Spiritual Strength, does it matter? Recorded webinar access

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On Sale 2/10/2021 at 2:00 PM
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If you missed this, the second in our series of live broadcast Ageing & Spirituality Webinars, you can purchase access, see the details

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The Selwyn Foundation presented the second in its series of innovative Ageing & Spirituality interactive webinars on 10 February 2021.

Rod suggested that instead of talking about spiritual care we need to talk about caring in a spiritual way. Haufe et al[1] say, “spiritual wellbeing has repeatedly been found to be associated with positive psychosocial functioning and overall quality of life in patients receiving palliative care. Spiritual support from a patient’s medical team or chaplain seems to contribute to this. Many patients look to their doctors and nurses to help them make sense of their spiritual issues. But many doctors and nurses do not feel comfortable or equipped to do so. This, in part, is because palliative care has predominately focused on the prevention and relief of physical and psychosocial problems to improve quality of life.”

On 10 February 2021, Caroline Leys and Rod MacLeod discussed the five spiritual strengths identified by Haufe et al; and how to support and enable people to pursue and claim these five strengths before they die:

1: Meaning: finding significance, maintaining normalcy, experiencing sanctuaries, reassessing importance, reconstructing a positive self.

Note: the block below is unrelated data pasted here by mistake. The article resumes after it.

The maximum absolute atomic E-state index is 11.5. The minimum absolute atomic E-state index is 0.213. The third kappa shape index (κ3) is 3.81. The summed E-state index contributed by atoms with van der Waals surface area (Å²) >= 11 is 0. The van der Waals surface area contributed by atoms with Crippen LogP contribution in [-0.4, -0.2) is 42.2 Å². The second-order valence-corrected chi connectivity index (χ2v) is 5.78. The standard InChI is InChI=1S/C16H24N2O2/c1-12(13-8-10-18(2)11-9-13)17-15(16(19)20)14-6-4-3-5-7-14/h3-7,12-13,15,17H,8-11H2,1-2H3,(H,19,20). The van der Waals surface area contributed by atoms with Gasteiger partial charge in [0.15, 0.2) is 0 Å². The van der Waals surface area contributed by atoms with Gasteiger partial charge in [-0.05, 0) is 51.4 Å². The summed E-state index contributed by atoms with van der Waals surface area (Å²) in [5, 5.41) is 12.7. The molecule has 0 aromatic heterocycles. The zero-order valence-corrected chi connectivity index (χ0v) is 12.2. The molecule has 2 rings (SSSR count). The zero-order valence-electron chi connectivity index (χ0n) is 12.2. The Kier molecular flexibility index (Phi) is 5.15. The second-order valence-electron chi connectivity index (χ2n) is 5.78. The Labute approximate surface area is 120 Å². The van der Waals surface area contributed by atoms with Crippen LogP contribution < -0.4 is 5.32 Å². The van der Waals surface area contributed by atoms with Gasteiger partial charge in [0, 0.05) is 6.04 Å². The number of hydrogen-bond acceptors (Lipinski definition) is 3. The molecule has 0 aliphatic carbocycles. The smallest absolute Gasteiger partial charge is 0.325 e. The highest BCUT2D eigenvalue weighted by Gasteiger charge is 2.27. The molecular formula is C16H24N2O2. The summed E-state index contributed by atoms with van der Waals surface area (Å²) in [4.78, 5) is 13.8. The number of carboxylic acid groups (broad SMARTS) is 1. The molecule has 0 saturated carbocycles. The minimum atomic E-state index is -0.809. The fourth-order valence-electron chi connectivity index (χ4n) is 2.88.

2: Connection: deeper sharing, opening up, caring for each other, looking at continuation of the generations (which is part of who am I, what is my legacy).

3: Agency: capacity to do and affect, maintaining control, refocusing goals, continuously adapting to what is happening on a day-to-day basis and sometimes hour-by-hour.

4: Hope: uplifting future, setting special targets, imagining alterative outcomes, building a collection, extending wishes.

5: Faith: trusting the supernatural (i.e. the sacred), living the tradition, relating to a benevolent force.

Rod and Caroline discussed this expanded way of viewing spirituality, and suggest how individual professionals and Teams can move into this way of working.

[1] Marc Haufe, Carlo Leget, Marieke Potma, & Saskia Teunissen. How can existential or spiritual strengths be fostered in palliative care? An interpretive synthesis of recent literature. British Medical Journal (BMJ) Supportive and Palliative Care 2020;0:1-11.doi:10.1136/bmjspcare-2020-002379.

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THE SELWYN FOUNDATION – AN OVERVIEW and OUR MISSION

The Selwyn Foundation has been around for a very long time.

The Selwyn Foundation is an independent, faith-based New Zealand registered charity providing services to older people and their families. We have been leading the way in improving the quality of life of our elders for over sixty five years. As pioneers of the retirement village model and of rest home care in this country, we are uniquely experienced in providing residential care, independent retirement living and community outreach services for older adults.